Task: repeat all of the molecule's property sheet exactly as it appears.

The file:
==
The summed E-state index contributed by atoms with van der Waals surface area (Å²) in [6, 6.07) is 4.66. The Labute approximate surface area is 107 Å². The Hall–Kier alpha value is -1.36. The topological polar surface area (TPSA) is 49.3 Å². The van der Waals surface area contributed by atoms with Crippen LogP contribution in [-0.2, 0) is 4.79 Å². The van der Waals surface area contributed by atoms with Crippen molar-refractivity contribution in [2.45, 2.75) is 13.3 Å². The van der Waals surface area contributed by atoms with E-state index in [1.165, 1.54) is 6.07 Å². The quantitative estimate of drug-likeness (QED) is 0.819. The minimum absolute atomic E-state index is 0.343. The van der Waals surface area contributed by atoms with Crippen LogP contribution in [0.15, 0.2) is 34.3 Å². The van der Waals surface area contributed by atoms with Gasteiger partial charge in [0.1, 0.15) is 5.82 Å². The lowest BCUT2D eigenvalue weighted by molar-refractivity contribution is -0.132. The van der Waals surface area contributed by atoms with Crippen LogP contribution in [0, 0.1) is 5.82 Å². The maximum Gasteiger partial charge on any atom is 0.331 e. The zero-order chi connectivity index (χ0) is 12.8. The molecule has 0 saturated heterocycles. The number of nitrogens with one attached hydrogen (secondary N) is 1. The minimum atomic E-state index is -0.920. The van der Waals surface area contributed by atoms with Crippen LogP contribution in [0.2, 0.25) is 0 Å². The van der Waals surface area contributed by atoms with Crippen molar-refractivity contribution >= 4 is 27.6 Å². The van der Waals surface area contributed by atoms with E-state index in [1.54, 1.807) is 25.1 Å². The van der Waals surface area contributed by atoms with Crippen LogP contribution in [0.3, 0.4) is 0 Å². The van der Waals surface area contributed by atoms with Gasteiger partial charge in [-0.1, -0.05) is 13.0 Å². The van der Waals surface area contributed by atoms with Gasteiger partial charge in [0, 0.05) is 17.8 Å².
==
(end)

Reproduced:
The summed E-state index contributed by atoms with van der Waals surface area (Å²) in [6, 6.07) is 4.66. The Labute approximate surface area is 107 Å². The Hall–Kier alpha value is -1.36. The topological polar surface area (TPSA) is 49.3 Å². The van der Waals surface area contributed by atoms with Crippen LogP contribution in [-0.2, 0) is 4.79 Å². The van der Waals surface area contributed by atoms with Crippen molar-refractivity contribution in [2.45, 2.75) is 13.3 Å². The van der Waals surface area contributed by atoms with E-state index in [1.165, 1.54) is 6.07 Å². The quantitative estimate of drug-likeness (QED) is 0.819. The minimum absolute atomic E-state index is 0.343. The van der Waals surface area contributed by atoms with Crippen LogP contribution in [0.15, 0.2) is 34.3 Å². The van der Waals surface area contributed by atoms with Gasteiger partial charge in [0.1, 0.15) is 5.82 Å². The lowest BCUT2D eigenvalue weighted by molar-refractivity contribution is -0.132. The van der Waals surface area contributed by atoms with Crippen LogP contribution in [0, 0.1) is 5.82 Å². The maximum Gasteiger partial charge on any atom is 0.331 e. The zero-order chi connectivity index (χ0) is 12.8. The molecule has 0 saturated heterocycles. The number of nitrogens with one attached hydrogen (secondary N) is 1. The minimum atomic E-state index is -0.920. The van der Waals surface area contributed by atoms with Crippen LogP contribution in [0.2, 0.25) is 0 Å². The van der Waals surface area contributed by atoms with Crippen molar-refractivity contribution >= 4 is 27.6 Å². The van der Waals surface area contributed by atoms with E-state index in [1.54, 1.807) is 25.1 Å². The van der Waals surface area contributed by atoms with Crippen LogP contribution in [0.3, 0.4) is 0 Å². The van der Waals surface area contributed by atoms with Gasteiger partial charge in [-0.1, -0.05) is 13.0 Å². The van der Waals surface area contributed by atoms with Gasteiger partial charge in [0, 0.05) is 17.8 Å².